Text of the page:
Steven E. Kuehn,
Molten-Carbonate fuel cell demonstrates its commercial readiness
Fuel cells are fascinating devices?air goes in one side, fuel in the other and viola! Out comes heat and electricity. Although the process seems magical, the technology is really quite simple and the process is well understood by researchers and technocrats alike.
The difficult part, however, has been bringing the technology to market and producing a commercially-viable system at a price competitive with other sources. Nevertheless, there has been considerable effort made to do just that and recent events are proving that fuel cell commercialization has moved from the planning stage to reality.
It takes a team
Since 1987, a team of companies have been hard at work developing the commercial potential of the molten-carbonate fuel cell (MCFC). M-C Power Corp., Stewart & Stevenson Services Inc., Bechtel and the Institute of Gas Technology (IGT) have all provided well-fitting pieces to the puzzle of how to bring unproven but worthwhile technology to market.
According to M-C Power Corp., to develop and introduce a successful power generation product requires skills, experience, capabilities and resources beyond the manufacture of the product. Stewart & Stevenson Services Inc. provided the team with packaging and marketplace distribution expertise, along with global sales and service support. Bechtel contributed engineering experience that has helped to simplify the process, improve product reliability and reduce equipment capital costs, and IGT has provided research and development to improve performance and extend unit life.
M-C Power?s MCFC technology is based on an internally-manifolded heat exchanger (IMHEX) stack design concept invented by the IGT. This design uses internal, as opposed to external, manifolding to distribute fuel and air to individual cells in the stack. In a MCFC, carbonate salts are heated to approximately 1,250 F, the salts melt and provide ionic conductivity.
At the anode, hydrogen reacts with the carbonate ions from the electrolyte to produce water, carbon dioxide and electrons. Similarly at the cathode, oxygen from process air and carbon dioxide from the anode react with electrons to form carbonate ions which replenish the electrolyte and transfer current through the cell.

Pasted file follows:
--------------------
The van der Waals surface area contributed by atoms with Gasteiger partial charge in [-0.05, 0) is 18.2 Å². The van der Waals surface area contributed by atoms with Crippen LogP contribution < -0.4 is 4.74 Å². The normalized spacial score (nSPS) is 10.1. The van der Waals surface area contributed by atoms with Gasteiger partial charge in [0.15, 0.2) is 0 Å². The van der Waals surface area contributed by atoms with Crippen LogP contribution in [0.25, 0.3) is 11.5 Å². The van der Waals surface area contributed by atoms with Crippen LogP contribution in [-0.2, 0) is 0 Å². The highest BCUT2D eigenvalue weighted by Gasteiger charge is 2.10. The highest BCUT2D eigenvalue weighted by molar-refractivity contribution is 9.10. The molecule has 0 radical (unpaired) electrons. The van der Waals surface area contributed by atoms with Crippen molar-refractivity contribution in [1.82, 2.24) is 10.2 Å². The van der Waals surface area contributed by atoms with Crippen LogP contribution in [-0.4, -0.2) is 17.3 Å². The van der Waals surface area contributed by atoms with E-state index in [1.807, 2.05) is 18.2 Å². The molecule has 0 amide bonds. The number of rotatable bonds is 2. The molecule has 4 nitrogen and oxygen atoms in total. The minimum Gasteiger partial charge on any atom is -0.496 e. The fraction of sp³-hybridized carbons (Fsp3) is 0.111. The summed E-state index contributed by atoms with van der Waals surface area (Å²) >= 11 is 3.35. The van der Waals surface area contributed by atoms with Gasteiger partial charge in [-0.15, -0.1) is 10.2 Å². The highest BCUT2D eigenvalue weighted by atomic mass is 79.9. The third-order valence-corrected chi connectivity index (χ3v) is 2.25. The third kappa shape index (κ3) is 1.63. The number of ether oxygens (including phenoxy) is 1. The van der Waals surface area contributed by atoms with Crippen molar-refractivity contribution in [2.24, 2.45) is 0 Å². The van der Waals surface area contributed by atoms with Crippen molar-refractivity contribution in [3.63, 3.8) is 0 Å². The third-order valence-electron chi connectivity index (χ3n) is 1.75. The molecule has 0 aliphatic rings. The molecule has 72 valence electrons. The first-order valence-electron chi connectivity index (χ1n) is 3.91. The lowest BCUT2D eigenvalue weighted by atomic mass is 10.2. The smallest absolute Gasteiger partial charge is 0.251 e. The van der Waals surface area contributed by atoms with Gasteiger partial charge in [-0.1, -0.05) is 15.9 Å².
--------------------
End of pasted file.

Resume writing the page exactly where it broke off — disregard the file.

Right now, the commercialization team is proving the concept and is testing a 250-kW plant at Unocal Corp.?s research center in Brea, Calif. The demonstration is being underwritten by the Department of Energy, Electric Power Research Institute, Gas Research Institute, South Coast Air Quality Management District, Southern California Edison Co., Southern California Gas Co. and Unocal. The objective of the project is to demonstrate the operability and performance of a commercial-height IMHEX fuel cell stack in a complete power plant.
According to MC-Power, this is the largest MCFC ever built and tested. The unit includes a 250-cell stack, a fuel processing system known as a reformer (converts natural gas into hydrogen), process cooling equipment, heat recovery steam generator, CO2 recycle loop and dc to ac power conversion.
A second 250-kW unit will begin its demonstration testing very soon and will bring the team and the technology closer to the goal of a commercial product ready for market entry by 1999. Plans call for six 1-MW size modular units (Figure 1) to be demonstrated starting in 1997. Specifications include steam at 150 psi, 1,140 pounds/hour and an overall efficiency of 80 percent.
Sources say the concept is expandable to 3-MW-size units and that they are the first electric generation technology developed specifically to serve the distributed generation market. These units may also be especially well-suited to combined-cycle operation and other cogeneration applications. END